She walked the sidewalk by the busy city street. Even though her ipod was loud, she could still hear the steady car engines as they passed, but the deafening sound of a city bus would nearly drown out the music. She hears the sound of a woman’s heels catching up to her. Click, clack, click, clack.
She walks by an alley way and gets a strong whiff of something foul. It’s an awful stench, perhaps rotting fish. The alley is next to Catcher’s Restaurant. She sits on a city bench for a while. She hears a deafening siren. All the cars simultaneously move over to let it by. It stops in front of a tall, brown apartment building. She watches as the ambulance workers wheel out a gurney, on top a sheet draped body. She adjusts her radio station and starts walking again. She hears some giggling behind her and soon feels a tug on her blouse.
“Hey Francine, are you going to the Mall with us today?” It was Maggie and Amber.
“Nah, can’t go today, have to go home and make supper.”
“You’re always makin’ supper. Why don’t you just ditch that and come along with us.”
She watches as her friends walk away. She thinks; they have plenty of money. It’s not as much fun to go to the Mall without any money. She looks down at her worn jeans. Her mother’s friend had given away a big box of her daughter’s clothes. They weren’t bad, but they were not new.
She looks at her watch. She cringes. It’s about time for her mother to get home from work. She thinks of her daddy. She hasn’t seen him in such a long time. Ever since the divorce, he comes by more and more seldom. She sees his black hair, and big blue eyes. She doesn’t ever want to forget that warm face. He always told her she was pretty and that he was proud of her. She missed him.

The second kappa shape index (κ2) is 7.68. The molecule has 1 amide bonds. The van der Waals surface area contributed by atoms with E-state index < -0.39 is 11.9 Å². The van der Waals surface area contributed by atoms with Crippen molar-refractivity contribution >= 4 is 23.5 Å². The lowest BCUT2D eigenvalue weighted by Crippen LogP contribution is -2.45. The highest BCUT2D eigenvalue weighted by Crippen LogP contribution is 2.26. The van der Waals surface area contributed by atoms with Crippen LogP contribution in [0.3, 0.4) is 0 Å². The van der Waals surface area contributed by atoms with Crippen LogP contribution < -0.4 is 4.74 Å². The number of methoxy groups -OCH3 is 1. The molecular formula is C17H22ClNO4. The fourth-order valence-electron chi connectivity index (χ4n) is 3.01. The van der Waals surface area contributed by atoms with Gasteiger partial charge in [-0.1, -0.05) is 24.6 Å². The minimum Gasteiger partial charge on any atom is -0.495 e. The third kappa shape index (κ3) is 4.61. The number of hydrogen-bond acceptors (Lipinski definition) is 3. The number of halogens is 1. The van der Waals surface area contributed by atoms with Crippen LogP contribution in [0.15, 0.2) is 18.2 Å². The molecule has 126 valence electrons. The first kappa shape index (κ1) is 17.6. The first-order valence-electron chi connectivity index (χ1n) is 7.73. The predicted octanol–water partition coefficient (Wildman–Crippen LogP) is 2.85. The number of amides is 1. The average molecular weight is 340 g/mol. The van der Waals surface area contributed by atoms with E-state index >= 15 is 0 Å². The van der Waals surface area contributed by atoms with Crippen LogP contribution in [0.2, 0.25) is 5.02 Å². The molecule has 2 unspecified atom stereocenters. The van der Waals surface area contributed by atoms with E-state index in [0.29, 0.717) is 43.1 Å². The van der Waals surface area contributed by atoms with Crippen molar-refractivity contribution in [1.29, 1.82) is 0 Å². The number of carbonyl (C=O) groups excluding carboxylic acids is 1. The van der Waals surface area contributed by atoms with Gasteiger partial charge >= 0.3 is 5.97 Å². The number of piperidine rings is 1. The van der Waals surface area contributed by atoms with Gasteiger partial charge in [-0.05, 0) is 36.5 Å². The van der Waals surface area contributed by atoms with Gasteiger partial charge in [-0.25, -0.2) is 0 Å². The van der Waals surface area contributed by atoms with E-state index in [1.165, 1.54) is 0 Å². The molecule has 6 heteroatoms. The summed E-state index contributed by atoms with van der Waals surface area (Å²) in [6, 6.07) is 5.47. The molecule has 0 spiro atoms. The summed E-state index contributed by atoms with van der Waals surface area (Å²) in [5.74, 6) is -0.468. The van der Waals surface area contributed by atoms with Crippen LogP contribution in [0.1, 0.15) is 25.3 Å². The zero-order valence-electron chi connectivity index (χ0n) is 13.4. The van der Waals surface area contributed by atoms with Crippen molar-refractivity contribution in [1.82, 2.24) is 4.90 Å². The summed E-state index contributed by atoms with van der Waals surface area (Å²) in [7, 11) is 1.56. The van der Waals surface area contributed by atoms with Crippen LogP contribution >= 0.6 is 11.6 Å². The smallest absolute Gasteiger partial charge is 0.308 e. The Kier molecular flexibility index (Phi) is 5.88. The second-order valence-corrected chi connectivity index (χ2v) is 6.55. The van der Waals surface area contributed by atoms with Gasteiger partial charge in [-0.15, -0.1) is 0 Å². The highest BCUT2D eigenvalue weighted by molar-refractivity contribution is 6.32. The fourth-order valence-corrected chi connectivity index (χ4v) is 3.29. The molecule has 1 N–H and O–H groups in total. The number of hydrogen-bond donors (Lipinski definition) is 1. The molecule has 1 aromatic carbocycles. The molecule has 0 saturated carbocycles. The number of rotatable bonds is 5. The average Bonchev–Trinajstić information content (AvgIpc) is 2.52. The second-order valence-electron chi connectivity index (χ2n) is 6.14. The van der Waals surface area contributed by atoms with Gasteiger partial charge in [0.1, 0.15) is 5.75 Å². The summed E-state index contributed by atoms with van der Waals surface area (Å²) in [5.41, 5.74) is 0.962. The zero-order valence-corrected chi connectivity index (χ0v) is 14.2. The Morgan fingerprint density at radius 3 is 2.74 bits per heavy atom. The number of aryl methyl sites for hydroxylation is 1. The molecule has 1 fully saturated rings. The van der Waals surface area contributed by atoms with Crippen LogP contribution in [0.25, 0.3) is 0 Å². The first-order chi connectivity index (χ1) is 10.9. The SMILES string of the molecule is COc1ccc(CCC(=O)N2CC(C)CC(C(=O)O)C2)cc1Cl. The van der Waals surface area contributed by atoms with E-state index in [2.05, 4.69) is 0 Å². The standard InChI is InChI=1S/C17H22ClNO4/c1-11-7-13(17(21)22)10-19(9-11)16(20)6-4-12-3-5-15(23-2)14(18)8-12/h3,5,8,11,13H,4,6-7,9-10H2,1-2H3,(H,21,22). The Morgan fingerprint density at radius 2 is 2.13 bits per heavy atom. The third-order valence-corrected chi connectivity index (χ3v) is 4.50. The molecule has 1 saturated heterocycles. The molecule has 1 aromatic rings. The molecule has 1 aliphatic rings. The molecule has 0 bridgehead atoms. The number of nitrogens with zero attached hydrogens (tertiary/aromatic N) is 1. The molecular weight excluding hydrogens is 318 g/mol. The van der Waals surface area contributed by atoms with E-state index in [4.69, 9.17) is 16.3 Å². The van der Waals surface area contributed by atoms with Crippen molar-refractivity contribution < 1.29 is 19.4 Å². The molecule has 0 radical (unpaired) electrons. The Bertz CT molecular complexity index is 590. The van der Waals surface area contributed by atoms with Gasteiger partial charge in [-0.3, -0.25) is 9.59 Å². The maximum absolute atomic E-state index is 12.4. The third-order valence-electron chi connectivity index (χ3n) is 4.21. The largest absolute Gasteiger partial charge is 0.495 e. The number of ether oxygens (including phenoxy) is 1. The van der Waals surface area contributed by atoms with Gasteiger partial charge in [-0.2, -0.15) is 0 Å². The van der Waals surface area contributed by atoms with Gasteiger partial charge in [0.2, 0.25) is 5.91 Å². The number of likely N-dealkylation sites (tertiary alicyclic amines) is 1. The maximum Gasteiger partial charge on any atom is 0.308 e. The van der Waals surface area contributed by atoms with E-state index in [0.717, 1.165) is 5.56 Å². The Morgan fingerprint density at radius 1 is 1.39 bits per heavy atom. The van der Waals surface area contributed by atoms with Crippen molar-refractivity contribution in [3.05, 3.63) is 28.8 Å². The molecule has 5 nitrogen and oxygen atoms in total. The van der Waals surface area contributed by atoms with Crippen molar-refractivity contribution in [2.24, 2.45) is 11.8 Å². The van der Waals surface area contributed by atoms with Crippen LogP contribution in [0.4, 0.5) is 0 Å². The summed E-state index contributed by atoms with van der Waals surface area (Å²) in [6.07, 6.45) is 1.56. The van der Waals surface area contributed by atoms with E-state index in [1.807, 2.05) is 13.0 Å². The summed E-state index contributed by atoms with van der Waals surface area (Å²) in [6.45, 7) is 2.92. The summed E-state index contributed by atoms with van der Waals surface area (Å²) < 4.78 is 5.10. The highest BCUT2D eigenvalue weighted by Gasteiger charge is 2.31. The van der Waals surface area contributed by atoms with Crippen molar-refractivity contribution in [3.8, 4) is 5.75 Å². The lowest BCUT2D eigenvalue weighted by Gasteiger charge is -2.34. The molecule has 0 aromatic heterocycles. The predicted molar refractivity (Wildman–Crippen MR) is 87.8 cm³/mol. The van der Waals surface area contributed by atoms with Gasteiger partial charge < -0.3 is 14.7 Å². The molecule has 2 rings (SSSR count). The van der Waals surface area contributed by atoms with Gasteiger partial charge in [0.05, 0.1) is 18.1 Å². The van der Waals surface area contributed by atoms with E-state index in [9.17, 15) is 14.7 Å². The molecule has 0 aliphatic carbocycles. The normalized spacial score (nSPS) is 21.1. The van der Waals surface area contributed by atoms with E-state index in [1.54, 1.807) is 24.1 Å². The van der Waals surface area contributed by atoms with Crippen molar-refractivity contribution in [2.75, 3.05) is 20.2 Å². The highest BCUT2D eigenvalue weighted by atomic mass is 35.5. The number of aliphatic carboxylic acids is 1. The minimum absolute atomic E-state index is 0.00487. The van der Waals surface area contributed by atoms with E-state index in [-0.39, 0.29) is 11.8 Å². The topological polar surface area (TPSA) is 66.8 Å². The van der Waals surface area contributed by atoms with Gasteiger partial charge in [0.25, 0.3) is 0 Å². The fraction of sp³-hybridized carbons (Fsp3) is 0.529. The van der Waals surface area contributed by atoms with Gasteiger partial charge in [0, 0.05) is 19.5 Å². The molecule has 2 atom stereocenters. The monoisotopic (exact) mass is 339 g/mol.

She looks at her watch again. She knows her mom won’t be home yet, but she knows Mack probably will be. She misses her. They used to talk, and they used to laugh. She remembers the last words Mack said to her, “You’re not going to amount to anything.” She feels the familiar sick feeling in the pit of her stomach.
As she turns a corner, she hears the sound of a motorcycle. It is nearing her and slowing down. She turns around. It is Jake Miles. He had already pulled over to the curb. Her mother had told her to stay away from his type. She said he was way too old for her, and only wanted one thing.
She looked at his face. He was handsome. She felt that special feeling in her stomach whenever he was around. He made her feel pretty. He made her feel wanted. She watches as his tattooed arms pull off his helmet. She is cautious, but curious too.
She pulls the earphones out of her ears and hears him say, “Hi beautiful, want a ride?”
“I don’t think I should. Mother said it wouldn’t be a good idea.”
“Well, mother isn’t here, is she? I think you would look real fine sitting on the back of my bike with that pretty blonde hair blowing in the breeze.” He reaches out and feels her hair. “It looks just like corn silk, and it feels like it too. Nice.”
Jake had been trying to get her on that bike for a long time. In a moment’s time she remembers all her teen fantasies. A wonderful man would take her away from everything that was bad in her life and replace them with everything that was good. Jake was not necessarily the picture she had always envisioned, but no one else seemed to be interested in her. What possible harm could it do to ride one time with him on his bike? He was right; mother wouldn’t have to know. She looked around her as she climbed up on the bike.
“That’s more like it.” He said as he put his helmet back on. She heard the loud throttle of the engine, and hoped it would drown out the beating of her heart. He revved up the motor and they were off. There were some pigeons feeding on street scraps, and they watched as her innocence passed by.
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